Boll could be a tremendous celebrity in the People’s Republic of China.
There’s a video of his beat 10 shots on YouTube and one of the most liked comments reads: “Unfortunately, Timo gets distant as well small consideration as distant as his status is concerned. For me, he’s effortlessly on a standard with Schuhmacher, Nowitzki, Graf, and Becker. A true Legend”.
For Boll’s compatriots, it may be inconceivable to assume how popular he genuinely is within the People’s Republic of China. In a nation where table tennis is the national sport, Boll may well be a bonafide superstar.
LIU Guoliang, the renowned table tennis player, and coach had this to say around Boll: “I have always told Chinese athletes that in expansion to his playing, his on and off the field his interactions with people make him a part model and a symbol within the world of table tennis.”
Timo Boll says he trusts he has continuously been a polite and gracious person. And for somebody who is “obscure” in his hometown, he considers it’s really a good thing.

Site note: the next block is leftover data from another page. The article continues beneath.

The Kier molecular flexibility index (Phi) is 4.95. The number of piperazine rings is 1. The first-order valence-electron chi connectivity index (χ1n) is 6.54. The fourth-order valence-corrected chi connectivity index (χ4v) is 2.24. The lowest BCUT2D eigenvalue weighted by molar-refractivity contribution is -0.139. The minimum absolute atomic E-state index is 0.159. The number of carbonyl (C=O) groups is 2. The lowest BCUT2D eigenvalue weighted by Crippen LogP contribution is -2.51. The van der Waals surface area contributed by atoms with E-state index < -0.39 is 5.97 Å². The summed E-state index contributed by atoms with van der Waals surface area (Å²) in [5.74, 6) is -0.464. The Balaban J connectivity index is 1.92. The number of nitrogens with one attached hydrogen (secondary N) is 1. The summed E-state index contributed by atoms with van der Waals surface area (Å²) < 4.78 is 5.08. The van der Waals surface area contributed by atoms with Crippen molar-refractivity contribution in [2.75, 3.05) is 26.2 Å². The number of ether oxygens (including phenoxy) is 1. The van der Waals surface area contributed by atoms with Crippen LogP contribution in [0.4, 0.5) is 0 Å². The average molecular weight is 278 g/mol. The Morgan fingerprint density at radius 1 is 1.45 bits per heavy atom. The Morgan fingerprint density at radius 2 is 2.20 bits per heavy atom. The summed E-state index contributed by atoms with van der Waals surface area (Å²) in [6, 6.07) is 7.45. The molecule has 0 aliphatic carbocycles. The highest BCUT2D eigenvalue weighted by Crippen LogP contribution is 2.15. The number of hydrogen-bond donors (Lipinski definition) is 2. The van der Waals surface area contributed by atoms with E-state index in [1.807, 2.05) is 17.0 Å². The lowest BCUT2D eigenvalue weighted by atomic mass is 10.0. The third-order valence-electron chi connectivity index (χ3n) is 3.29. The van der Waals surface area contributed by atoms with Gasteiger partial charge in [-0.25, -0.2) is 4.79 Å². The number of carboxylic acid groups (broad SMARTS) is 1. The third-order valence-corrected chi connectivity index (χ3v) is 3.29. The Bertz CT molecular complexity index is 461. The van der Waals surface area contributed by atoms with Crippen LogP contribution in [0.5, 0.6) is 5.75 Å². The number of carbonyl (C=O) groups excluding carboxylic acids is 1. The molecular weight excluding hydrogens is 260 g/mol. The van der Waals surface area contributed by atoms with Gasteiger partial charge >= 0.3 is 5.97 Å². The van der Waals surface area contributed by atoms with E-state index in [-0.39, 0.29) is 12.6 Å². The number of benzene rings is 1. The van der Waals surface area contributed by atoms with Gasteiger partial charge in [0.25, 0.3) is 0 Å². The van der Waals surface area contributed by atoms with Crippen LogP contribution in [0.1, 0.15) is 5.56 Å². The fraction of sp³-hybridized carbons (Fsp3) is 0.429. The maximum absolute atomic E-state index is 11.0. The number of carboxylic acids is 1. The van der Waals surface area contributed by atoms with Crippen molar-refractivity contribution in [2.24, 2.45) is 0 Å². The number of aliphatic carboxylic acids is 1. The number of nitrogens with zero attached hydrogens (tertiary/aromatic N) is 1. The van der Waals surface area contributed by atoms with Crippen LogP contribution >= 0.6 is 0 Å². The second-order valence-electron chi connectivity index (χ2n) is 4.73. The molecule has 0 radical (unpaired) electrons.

“I have a relatively normal life in Germany, where I can do normal things, and in China. I can feel like a superstar,” said Boll, “I live in two worlds, and I think it’s a perfect combination. In fact, I’m quite happy with that.”
The road to Tokyo
For Boll, the delay of Tokyo 2020 was a lifeline In mid-2020. He endured serious spinal injury and had to pause all sporting activities. On the off chance that the Olympics had taken put the final year. He would have not been able to play.
“Will I be able to hold up physically?” he pondered. “I’m 40 now so there has always been a question mark.”
European players have regularly had longer careers but indeed in Europe, Boll is an irregularity. He was a table tennis wonder who started playing at age four and won the European Championship at 16. At the 2002 Table Tennis World Container, he staggered the world by beating two of the People’s Republic of China’s most celebrated players, WANG Liqin and KONG Linghui. Over the following decade, he won the European Championship 15 times (eight group and seven singles titles), eight World Container singles awards (counting two golds), and eight European Championship singles golds – counting one fair a month sometime recently Tokyo 2020.
That final European Championship came at fair the proper time for Boll, giving him a much-needed certainty boost and the information that he was still physically able to mix it with the most excellent at the international level.